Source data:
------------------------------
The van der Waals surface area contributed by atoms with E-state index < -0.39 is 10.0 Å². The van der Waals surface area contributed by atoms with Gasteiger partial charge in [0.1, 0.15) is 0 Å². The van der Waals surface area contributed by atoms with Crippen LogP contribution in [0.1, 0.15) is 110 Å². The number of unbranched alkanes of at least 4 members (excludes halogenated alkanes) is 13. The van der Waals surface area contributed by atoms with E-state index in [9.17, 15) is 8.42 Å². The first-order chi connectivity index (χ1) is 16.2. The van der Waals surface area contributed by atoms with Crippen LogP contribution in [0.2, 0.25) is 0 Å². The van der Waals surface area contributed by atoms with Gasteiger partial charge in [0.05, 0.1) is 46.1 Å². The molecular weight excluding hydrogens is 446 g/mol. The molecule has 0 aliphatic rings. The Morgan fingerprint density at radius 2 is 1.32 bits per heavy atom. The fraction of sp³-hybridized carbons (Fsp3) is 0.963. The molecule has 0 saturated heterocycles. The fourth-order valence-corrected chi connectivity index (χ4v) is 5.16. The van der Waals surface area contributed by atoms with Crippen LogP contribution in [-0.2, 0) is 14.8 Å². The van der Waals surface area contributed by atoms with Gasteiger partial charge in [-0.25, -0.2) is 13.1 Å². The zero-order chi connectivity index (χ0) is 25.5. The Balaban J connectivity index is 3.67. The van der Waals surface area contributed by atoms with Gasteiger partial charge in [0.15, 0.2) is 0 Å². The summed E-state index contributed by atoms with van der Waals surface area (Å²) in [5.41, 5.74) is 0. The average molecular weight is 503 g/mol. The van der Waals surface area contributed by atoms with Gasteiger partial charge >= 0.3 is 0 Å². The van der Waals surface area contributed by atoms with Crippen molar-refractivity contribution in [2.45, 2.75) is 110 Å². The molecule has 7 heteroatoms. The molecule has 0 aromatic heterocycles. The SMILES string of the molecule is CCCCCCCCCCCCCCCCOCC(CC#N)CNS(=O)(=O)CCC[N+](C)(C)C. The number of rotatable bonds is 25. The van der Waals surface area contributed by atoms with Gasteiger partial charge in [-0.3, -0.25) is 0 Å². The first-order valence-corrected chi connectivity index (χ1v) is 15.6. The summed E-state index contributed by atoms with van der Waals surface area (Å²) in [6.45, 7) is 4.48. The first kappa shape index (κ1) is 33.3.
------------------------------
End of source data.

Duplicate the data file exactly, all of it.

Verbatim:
The van der Waals surface area contributed by atoms with E-state index < -0.39 is 10.0 Å². The van der Waals surface area contributed by atoms with Gasteiger partial charge in [0.1, 0.15) is 0 Å². The van der Waals surface area contributed by atoms with Crippen LogP contribution in [0.1, 0.15) is 110 Å². The number of unbranched alkanes of at least 4 members (excludes halogenated alkanes) is 13. The van der Waals surface area contributed by atoms with E-state index in [9.17, 15) is 8.42 Å². The first-order chi connectivity index (χ1) is 16.2. The van der Waals surface area contributed by atoms with Crippen LogP contribution in [0.2, 0.25) is 0 Å². The van der Waals surface area contributed by atoms with Gasteiger partial charge in [0.05, 0.1) is 46.1 Å². The molecular weight excluding hydrogens is 446 g/mol. The molecule has 0 aliphatic rings. The Morgan fingerprint density at radius 2 is 1.32 bits per heavy atom. The fraction of sp³-hybridized carbons (Fsp3) is 0.963. The molecule has 0 saturated heterocycles. The fourth-order valence-corrected chi connectivity index (χ4v) is 5.16. The van der Waals surface area contributed by atoms with Crippen LogP contribution in [-0.2, 0) is 14.8 Å². The van der Waals surface area contributed by atoms with Gasteiger partial charge in [-0.25, -0.2) is 13.1 Å². The zero-order chi connectivity index (χ0) is 25.5. The Balaban J connectivity index is 3.67. The van der Waals surface area contributed by atoms with Gasteiger partial charge in [0.15, 0.2) is 0 Å². The summed E-state index contributed by atoms with van der Waals surface area (Å²) in [5.41, 5.74) is 0. The average molecular weight is 503 g/mol. The van der Waals surface area contributed by atoms with Gasteiger partial charge >= 0.3 is 0 Å². The van der Waals surface area contributed by atoms with Crippen molar-refractivity contribution in [2.45, 2.75) is 110 Å². The molecule has 7 heteroatoms. The molecule has 0 aromatic heterocycles. The SMILES string of the molecule is CCCCCCCCCCCCCCCCOCC(CC#N)CNS(=O)(=O)CCC[N+](C)(C)C. The number of rotatable bonds is 25. The van der Waals surface area contributed by atoms with Gasteiger partial charge in [-0.3, -0.25) is 0 Å². The first-order valence-corrected chi connectivity index (χ1v) is 15.6. The summed E-state index contributed by atoms with van der Waals surface area (Å²) in [6.45, 7) is 4.48. The first kappa shape index (κ1) is 33.3.